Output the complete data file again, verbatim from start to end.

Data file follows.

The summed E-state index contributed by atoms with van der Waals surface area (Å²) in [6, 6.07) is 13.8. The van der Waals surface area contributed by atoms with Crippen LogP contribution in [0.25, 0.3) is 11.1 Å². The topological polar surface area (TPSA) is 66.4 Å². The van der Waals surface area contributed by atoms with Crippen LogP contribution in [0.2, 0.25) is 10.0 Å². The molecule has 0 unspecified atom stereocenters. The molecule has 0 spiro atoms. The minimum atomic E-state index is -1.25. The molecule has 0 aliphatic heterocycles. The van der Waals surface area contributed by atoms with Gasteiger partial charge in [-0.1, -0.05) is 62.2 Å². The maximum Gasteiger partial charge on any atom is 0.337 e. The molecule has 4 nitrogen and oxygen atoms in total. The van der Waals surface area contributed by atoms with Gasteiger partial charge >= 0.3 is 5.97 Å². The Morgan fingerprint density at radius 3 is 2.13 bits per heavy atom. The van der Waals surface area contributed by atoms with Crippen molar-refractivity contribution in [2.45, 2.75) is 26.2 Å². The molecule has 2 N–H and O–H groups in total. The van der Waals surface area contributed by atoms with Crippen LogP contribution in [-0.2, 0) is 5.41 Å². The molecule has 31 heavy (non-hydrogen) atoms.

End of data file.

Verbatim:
The summed E-state index contributed by atoms with van der Waals surface area (Å²) in [6, 6.07) is 13.8. The van der Waals surface area contributed by atoms with Crippen LogP contribution in [0.25, 0.3) is 11.1 Å². The topological polar surface area (TPSA) is 66.4 Å². The van der Waals surface area contributed by atoms with Crippen LogP contribution in [0.2, 0.25) is 10.0 Å². The molecule has 0 unspecified atom stereocenters. The molecule has 0 spiro atoms. The minimum atomic E-state index is -1.25. The molecule has 0 aliphatic heterocycles. The van der Waals surface area contributed by atoms with Gasteiger partial charge in [-0.1, -0.05) is 62.2 Å². The maximum Gasteiger partial charge on any atom is 0.337 e. The molecule has 4 nitrogen and oxygen atoms in total. The van der Waals surface area contributed by atoms with Gasteiger partial charge >= 0.3 is 5.97 Å². The Morgan fingerprint density at radius 3 is 2.13 bits per heavy atom. The van der Waals surface area contributed by atoms with Crippen molar-refractivity contribution in [2.45, 2.75) is 26.2 Å². The molecule has 2 N–H and O–H groups in total. The van der Waals surface area contributed by atoms with Crippen LogP contribution in [-0.2, 0) is 5.41 Å². The molecule has 31 heavy (non-hydrogen) atoms.